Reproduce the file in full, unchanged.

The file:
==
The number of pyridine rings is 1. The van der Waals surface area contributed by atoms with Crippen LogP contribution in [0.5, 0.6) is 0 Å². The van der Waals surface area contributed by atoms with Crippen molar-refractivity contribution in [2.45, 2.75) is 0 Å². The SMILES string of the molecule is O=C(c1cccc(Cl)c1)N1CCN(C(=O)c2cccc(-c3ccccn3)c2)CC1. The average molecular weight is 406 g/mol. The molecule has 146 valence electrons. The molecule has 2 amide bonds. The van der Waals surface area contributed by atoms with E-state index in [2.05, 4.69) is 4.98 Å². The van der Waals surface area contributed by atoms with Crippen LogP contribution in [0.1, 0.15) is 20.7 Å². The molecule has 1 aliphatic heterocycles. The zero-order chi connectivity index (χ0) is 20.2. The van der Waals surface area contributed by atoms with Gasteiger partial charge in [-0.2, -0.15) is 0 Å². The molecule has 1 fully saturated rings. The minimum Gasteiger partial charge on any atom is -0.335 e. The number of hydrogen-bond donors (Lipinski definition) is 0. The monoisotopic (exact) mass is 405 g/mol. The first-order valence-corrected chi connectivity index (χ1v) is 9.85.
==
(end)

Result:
The number of pyridine rings is 1. The van der Waals surface area contributed by atoms with Crippen LogP contribution in [0.5, 0.6) is 0 Å². The van der Waals surface area contributed by atoms with Crippen molar-refractivity contribution in [2.45, 2.75) is 0 Å². The SMILES string of the molecule is O=C(c1cccc(Cl)c1)N1CCN(C(=O)c2cccc(-c3ccccn3)c2)CC1. The average molecular weight is 406 g/mol. The molecule has 146 valence electrons. The molecule has 2 amide bonds. The van der Waals surface area contributed by atoms with E-state index in [2.05, 4.69) is 4.98 Å². The van der Waals surface area contributed by atoms with Crippen LogP contribution in [0.1, 0.15) is 20.7 Å². The molecule has 1 aliphatic heterocycles. The zero-order chi connectivity index (χ0) is 20.2. The van der Waals surface area contributed by atoms with Gasteiger partial charge in [-0.2, -0.15) is 0 Å². The molecule has 1 fully saturated rings. The minimum Gasteiger partial charge on any atom is -0.335 e. The number of hydrogen-bond donors (Lipinski definition) is 0. The monoisotopic (exact) mass is 405 g/mol. The first-order valence-corrected chi connectivity index (χ1v) is 9.85.